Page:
Lawrence High v. Free State football
Images from Friday night's City Showdown.
The Lawrence High football defense opened the City Showdown playing like a team that was sick and tired of reading all about the dominance of its cross-town rival’s defense.
But after four quarters had been played and the final scoreboard read Free State 28, Lawrence 14, there was no conclusion anyone could draw other than to say the winning team’s defense was the difference.
Both teams have deep senior classes, but it was the defensive efforts of four Free State juniors that played such a huge role in a victory that included a touchdown reception from junior tight end Zach Bickling.
It’s called “get-off.” It pertains to a defensive lineman’s ability to get off the line of scrimmage quickly, and it’s a quality an athlete either has or doesn’t. Defensive end Fred Wyatt, who doubles as the team’s left tackle, has it. He consistently used it to gain an advantage on his blocker and had a big night disrupting the Lions’ plans on pass plays and runs.
Linebacker Keith Loneker, who doubles as a receiver, repeatedly got into the LHS backfield and once deflected a pass that senior teammate Cody Stanclift caught and returned for a touchdown.
Joe Dineen, also a running back, had his typical hard-hitting night from his safety position.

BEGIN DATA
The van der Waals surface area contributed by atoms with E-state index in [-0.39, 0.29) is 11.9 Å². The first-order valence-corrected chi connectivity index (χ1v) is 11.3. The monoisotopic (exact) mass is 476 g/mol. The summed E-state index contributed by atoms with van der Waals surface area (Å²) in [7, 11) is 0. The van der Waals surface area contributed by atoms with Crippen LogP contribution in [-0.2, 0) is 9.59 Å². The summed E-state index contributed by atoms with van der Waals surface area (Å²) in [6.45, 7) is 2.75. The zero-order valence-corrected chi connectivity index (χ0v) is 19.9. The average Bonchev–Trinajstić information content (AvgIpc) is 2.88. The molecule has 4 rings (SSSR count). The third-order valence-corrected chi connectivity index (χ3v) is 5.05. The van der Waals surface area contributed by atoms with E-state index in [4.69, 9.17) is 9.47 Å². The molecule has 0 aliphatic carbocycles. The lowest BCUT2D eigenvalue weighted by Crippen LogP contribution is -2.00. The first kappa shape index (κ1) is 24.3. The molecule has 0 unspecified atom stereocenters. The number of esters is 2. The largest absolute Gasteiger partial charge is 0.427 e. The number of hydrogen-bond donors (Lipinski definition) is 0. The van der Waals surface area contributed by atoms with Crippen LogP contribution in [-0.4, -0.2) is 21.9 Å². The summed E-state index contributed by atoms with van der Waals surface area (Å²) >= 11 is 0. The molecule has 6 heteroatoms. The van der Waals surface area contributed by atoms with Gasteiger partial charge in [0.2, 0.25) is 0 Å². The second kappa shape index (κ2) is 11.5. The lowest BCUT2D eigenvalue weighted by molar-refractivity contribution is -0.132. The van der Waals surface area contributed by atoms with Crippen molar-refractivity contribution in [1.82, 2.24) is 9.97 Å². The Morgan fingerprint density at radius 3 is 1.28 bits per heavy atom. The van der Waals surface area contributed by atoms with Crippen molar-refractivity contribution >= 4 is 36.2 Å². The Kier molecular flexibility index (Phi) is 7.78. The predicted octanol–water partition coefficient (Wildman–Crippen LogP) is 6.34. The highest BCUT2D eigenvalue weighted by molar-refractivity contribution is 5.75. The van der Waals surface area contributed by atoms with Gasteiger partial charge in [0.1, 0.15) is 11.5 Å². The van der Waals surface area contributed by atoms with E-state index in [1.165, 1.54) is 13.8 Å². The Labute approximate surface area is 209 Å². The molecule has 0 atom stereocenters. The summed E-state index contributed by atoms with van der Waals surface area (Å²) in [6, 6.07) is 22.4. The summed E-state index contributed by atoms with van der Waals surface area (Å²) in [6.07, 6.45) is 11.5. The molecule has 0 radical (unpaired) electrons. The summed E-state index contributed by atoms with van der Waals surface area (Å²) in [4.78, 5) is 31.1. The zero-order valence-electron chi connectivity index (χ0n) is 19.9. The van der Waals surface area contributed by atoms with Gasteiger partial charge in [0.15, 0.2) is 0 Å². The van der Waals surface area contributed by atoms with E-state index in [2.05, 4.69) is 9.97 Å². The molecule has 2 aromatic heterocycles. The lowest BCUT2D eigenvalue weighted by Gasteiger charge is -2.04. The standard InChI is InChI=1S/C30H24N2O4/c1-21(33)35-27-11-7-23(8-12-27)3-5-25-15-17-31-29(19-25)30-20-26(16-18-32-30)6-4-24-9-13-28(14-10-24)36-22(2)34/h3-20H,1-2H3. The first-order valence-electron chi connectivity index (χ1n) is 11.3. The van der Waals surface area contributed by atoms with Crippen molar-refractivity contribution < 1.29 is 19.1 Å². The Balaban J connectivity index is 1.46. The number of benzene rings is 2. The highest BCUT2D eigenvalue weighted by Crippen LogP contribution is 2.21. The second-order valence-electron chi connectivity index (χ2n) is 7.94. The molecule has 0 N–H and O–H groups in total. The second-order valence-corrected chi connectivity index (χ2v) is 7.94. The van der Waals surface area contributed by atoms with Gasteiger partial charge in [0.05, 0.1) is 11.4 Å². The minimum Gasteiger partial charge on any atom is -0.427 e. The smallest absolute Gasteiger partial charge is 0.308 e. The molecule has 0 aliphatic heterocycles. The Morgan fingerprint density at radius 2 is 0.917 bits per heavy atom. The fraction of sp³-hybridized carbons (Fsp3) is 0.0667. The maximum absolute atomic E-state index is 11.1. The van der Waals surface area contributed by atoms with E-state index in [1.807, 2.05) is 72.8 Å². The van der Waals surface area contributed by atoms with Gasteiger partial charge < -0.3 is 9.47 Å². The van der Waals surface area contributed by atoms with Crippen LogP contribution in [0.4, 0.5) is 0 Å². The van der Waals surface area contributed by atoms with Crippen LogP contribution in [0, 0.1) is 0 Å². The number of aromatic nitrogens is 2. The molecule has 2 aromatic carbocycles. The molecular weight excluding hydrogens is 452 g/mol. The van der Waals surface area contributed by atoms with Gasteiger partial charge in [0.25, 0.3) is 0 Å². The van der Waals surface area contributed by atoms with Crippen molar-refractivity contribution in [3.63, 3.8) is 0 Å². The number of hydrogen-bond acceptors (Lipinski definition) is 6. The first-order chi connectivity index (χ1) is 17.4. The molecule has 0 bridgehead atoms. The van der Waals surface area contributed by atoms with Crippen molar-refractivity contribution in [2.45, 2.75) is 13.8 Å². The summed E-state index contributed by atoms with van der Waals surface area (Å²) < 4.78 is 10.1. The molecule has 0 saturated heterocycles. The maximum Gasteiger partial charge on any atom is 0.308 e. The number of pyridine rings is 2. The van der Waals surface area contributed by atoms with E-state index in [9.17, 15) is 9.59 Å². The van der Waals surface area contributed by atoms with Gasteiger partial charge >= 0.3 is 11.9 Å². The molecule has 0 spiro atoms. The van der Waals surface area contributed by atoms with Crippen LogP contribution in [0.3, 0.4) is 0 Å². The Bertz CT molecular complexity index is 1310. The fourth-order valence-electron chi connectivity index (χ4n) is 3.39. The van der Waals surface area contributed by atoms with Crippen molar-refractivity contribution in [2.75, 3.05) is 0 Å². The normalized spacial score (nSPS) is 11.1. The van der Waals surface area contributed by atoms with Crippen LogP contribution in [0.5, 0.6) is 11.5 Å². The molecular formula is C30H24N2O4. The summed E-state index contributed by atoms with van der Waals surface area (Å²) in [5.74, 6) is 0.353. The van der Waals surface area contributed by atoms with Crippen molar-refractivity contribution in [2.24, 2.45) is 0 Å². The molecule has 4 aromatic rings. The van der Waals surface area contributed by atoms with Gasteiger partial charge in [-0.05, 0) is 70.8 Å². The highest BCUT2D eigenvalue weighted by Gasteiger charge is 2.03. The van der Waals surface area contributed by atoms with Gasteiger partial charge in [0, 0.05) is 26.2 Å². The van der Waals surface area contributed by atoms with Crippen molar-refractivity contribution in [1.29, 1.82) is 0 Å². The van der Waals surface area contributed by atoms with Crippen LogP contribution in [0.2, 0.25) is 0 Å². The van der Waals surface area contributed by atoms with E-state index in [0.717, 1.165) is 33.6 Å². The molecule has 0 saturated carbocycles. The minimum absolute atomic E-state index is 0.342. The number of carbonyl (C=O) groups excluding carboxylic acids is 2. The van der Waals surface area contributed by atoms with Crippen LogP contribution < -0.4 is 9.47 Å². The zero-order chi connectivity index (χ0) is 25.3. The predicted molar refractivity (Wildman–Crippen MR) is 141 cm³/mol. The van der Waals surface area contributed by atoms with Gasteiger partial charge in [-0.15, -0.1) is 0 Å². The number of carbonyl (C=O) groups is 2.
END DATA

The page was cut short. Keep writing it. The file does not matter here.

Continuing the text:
But nobody had his fingerprints all over this victory for Free State (8-1) more than linebacker/wide receiver Blake Winslow.
He had three sacks, including a late sack-fumble when LHS threatened to cut its deficit to one touchdown, and had two receptions for 67 yards.
“This was the most amazing feeling I’ve ever had in a game,” Winslow said. “This was awesome.”
One of Winslow’s receptions went for 42 yards and came on a play that started with an errant snap that quarterback Kyle McFarland dribbled off the turf. McFarland finally got a handle on it, nearly got sacked, sprinted right and found Winslow.
“Kyle is one of the best players I’ve ever seen in person make something out of a broken play, and I just wanted to be able to make a play on that catch because I messed up on that two-point conversion and let Brad (Strauss) get outside on that two-point conversion,” Winslow said. “So it felt good to come back and make a big play to set us up for a touchdown.”
The front eight on Free State’s 3-5-3 defense worked in concert to minimize the damage Strauss did to the Firebirds.
“We started the season off slow with the front eight and were kind of letting teams run all over us,” Winslow said. “After we lost to Olathe South and they got all those rushing yards, we made it our No. 1 priority to not let teams rush on us like that, and we’ve been playing lights out since then.”
The players couldn’t help but notice one spectator under the lights who was sitting in a chair behind the south end zone: Kansas University football coach Charlie Weis.
“I glanced over there and saw him,” said Wyatt, who received a scholarship offer from Northwestern this past summer. “I’m glad I had a pretty good game, I guess, so he could see that.”
KU’s defensive-line coach and Fred’s father, Buddy Wyatt, watched with pride.
Nobody’s thinking about next year at the moment, but with returning players Loneker, Stan Skwarlo and Winslow at linebacker, Wyatt up front and Dineen in the secondary, the days of Free State being known best for having an explosive offense are on hold as a dominant defense shapes the program’s identity, one punishing hit at a time.